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As Boy Scouts shed name, Christian alternatives surge

After decades of declining membership, the Boy Scouts of America hopes dropping “Boy” from its name will attract more children to the program.

However, some evidence suggests this latest move may be pushing more families to seek alternatives specifically tailored for boys and promoting explicit Christian values.

Stephen Ashton, national director of marketing for Christian scouting alternative Trail Life USA, says his group has experienced a dramatic spike in interest from prospective members following the May 7 announcement that the Boy Scouts will become Scouting America.

Ashton said that in less than two weeks, Trail Life received over 550 new inquiries to start new troops—nearly double the typical monthly number. Trail Life also received over 44,000 hits to its “Find a Troop” page, compared with roughly 26,000 in the entire month of May last year.

“This is far bigger than anything we have seen,” Ashton said. “And the month of May is only a little over halfway over.”

While celebrating this surge in interest, Trail Life CEO Mark Hancock said he was “saddened by the Scouts’ continued challenge to the truth that boys and girls are different and deserve different programs.”

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“Trail Life USA remains committed to recognizing the unique design of boys through our proven process that is growing them into godly men,” Hancock said in a press release. “Organizations like the Boy Scouts that previously upheld the uniqueness and wonder of boyhood have abandoned the male-centric environment that for centuries was the key to awakening the hearts of boys and men as, together, they experienced adventure, nurtured faith, and grew to become the men God called them to be.”

A Pattern of Decline in Scouting

Trail Life was founded in 2013 as a direct response to the Scouts’ drift from biblical sexual ethics. Since then, the Christian ministry has grown its membership to over 60,000. By contrast, the Scouts have hemorrhaged members, dropping from about 2.6 million children and youth at the start of 2013 to just over 1 million today, including about 176,000 females, as it endures the financial strain of $2.46 billion in payouts to more than 82,000 alleged sex abuse victims.

During that period, the Scouts made headlines with successive shifts toward sexual inclusiveness. In 2013—three years after being hit with an $18.5 million judgment over the sexual abuse of a 12-year-old boy by a male assistant scoutmaster—the organization ended its ban on gay scouts. In 2015, it welcomed openly gay scoutmasters, and in 2017, it began permitting biological girls who identify as boys to join male troops. Two years later, shortly before filing for bankruptcy in the face of over 200 sex abuse lawsuits, it approved the formation of troops for girls.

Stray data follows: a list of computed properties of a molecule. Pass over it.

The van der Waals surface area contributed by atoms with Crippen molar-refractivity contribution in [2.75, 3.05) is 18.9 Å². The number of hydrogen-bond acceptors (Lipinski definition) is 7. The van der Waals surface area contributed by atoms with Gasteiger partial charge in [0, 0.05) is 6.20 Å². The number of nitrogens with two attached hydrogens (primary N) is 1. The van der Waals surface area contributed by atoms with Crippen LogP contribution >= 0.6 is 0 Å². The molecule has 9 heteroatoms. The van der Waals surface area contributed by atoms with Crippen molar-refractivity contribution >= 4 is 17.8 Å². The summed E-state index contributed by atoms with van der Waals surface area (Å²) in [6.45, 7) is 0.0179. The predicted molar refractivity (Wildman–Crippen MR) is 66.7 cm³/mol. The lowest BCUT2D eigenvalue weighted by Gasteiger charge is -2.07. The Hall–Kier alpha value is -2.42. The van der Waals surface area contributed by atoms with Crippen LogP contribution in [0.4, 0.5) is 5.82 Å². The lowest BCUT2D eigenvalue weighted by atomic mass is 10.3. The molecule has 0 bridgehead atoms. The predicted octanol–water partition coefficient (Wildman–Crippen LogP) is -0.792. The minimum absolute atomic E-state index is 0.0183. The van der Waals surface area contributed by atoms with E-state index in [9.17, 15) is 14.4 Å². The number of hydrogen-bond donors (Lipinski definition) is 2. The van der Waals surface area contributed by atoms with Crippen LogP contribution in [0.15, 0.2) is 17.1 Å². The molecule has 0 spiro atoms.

But the attempt to modernize the Scouts goes back decades earlier.

In 1972, at the peak of popularity with nearly 5 million boys in its ranks, the Scouts attempted to de-emphasize outdoor skills to appeal to more urban youth. The resulting “Improved Scouting Program” was an abject failure that incited a mass exodus. Scouts, even those in urban centers, wanted the great outdoors.

The fallout was so devastating that the Scouts commissioned a replacement handbook, after which the organization experienced a resurgence in the 1980s. But the Scouts never fully recovered, and by the time of the first lawsuit, membership had already been on a downward trajectory.

Filling the Gap

The Scouts’ rebranding as an inclusive, diverse organization with something for everyone has, ironically, disenfranchised many scouting families. Trail Life fills that gap by leaning into its Christian distinctiveness and its focus on preparing boys to be godly men and leaders through outdoor skills training.

Trail Life bills itself as “a place where it’s safe to be a boy” and also a place safe from sexual exploitation. Its strict child protection policy requires at least two adult leaders to be present for any activity and does not allow a scout to be alone with an adult.

Other alternatives that Christian parents are turning to include groups such as Pathfinders, Pioneer Clubs, Royal Rangers, Contenders of the Faith, Faith-Based Boys, Calvinist Cadet Corps, and the largest – Awana.

Appearing on “Fox & Friends Weekend,” Awana President and CEO Matt Markins said, “We have a saying in our organization that Awana is rooted in Scripture, centered on the gospel. We’re never going to move one inch off of that.”

With a reach of 5.4 million children worldwide, Awana works through churches and schools to teach the Bible.

“Our mission is to equip leaders to reach kids with the gospel and to engage them in lifelong discipleship. What does every parent want? Parents want their kids to have a thriving future, so I think over the last few years, we’ve gotten more and more visibility into organizations, what they’re doing, and sometimes we’ve become quite alarmed,” Markins said.

–Tony Mator | MinistryWatch | Used with permission

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